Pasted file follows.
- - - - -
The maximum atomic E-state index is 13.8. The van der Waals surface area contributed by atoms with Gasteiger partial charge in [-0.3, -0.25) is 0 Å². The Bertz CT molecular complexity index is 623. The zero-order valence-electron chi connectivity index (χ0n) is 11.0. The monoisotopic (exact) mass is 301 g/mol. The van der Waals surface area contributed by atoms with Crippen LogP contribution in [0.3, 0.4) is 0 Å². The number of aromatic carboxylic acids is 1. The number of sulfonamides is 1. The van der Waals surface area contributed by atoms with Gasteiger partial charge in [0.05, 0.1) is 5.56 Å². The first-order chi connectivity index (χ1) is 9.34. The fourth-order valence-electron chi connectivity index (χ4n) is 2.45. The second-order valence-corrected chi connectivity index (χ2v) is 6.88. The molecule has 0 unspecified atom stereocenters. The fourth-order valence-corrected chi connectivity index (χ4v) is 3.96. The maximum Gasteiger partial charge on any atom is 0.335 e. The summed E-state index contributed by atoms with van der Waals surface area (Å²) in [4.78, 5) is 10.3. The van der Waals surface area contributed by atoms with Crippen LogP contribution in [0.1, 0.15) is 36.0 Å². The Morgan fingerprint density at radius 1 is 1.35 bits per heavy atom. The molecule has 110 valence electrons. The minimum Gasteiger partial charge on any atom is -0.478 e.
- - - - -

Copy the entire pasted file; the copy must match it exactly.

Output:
The maximum atomic E-state index is 13.8. The van der Waals surface area contributed by atoms with Gasteiger partial charge in [-0.3, -0.25) is 0 Å². The Bertz CT molecular complexity index is 623. The zero-order valence-electron chi connectivity index (χ0n) is 11.0. The monoisotopic (exact) mass is 301 g/mol. The van der Waals surface area contributed by atoms with Crippen LogP contribution in [0.3, 0.4) is 0 Å². The number of aromatic carboxylic acids is 1. The number of sulfonamides is 1. The van der Waals surface area contributed by atoms with Gasteiger partial charge in [0.05, 0.1) is 5.56 Å². The first-order chi connectivity index (χ1) is 9.34. The fourth-order valence-electron chi connectivity index (χ4n) is 2.45. The second-order valence-corrected chi connectivity index (χ2v) is 6.88. The molecule has 0 unspecified atom stereocenters. The fourth-order valence-corrected chi connectivity index (χ4v) is 3.96. The maximum Gasteiger partial charge on any atom is 0.335 e. The summed E-state index contributed by atoms with van der Waals surface area (Å²) in [4.78, 5) is 10.3. The van der Waals surface area contributed by atoms with Crippen LogP contribution in [0.1, 0.15) is 36.0 Å². The Morgan fingerprint density at radius 1 is 1.35 bits per heavy atom. The molecule has 110 valence electrons. The minimum Gasteiger partial charge on any atom is -0.478 e.